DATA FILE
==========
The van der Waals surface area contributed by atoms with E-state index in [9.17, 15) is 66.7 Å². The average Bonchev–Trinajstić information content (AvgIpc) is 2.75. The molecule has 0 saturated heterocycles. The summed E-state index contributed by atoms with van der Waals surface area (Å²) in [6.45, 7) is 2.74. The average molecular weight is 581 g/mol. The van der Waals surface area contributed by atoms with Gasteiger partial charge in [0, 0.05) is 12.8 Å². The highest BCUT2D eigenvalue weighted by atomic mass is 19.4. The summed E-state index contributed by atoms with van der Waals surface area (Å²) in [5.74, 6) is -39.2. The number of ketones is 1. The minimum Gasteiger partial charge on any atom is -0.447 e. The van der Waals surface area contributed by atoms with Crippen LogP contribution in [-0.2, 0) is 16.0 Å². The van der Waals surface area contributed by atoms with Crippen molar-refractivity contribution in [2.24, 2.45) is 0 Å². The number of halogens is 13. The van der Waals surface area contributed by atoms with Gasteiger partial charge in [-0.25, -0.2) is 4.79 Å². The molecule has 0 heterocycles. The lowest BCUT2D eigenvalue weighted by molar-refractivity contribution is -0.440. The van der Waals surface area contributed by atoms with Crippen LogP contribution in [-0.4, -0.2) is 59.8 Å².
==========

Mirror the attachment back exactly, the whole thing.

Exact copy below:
The van der Waals surface area contributed by atoms with E-state index in [9.17, 15) is 66.7 Å². The average Bonchev–Trinajstić information content (AvgIpc) is 2.75. The molecule has 0 saturated heterocycles. The summed E-state index contributed by atoms with van der Waals surface area (Å²) in [6.45, 7) is 2.74. The average molecular weight is 581 g/mol. The van der Waals surface area contributed by atoms with Gasteiger partial charge in [0, 0.05) is 12.8 Å². The highest BCUT2D eigenvalue weighted by atomic mass is 19.4. The summed E-state index contributed by atoms with van der Waals surface area (Å²) in [5.74, 6) is -39.2. The number of ketones is 1. The minimum Gasteiger partial charge on any atom is -0.447 e. The van der Waals surface area contributed by atoms with Crippen LogP contribution in [-0.2, 0) is 16.0 Å². The van der Waals surface area contributed by atoms with Crippen molar-refractivity contribution in [2.24, 2.45) is 0 Å². The number of halogens is 13. The van der Waals surface area contributed by atoms with Gasteiger partial charge in [-0.25, -0.2) is 4.79 Å². The molecule has 0 heterocycles. The lowest BCUT2D eigenvalue weighted by molar-refractivity contribution is -0.440. The van der Waals surface area contributed by atoms with Crippen LogP contribution in [-0.4, -0.2) is 59.8 Å².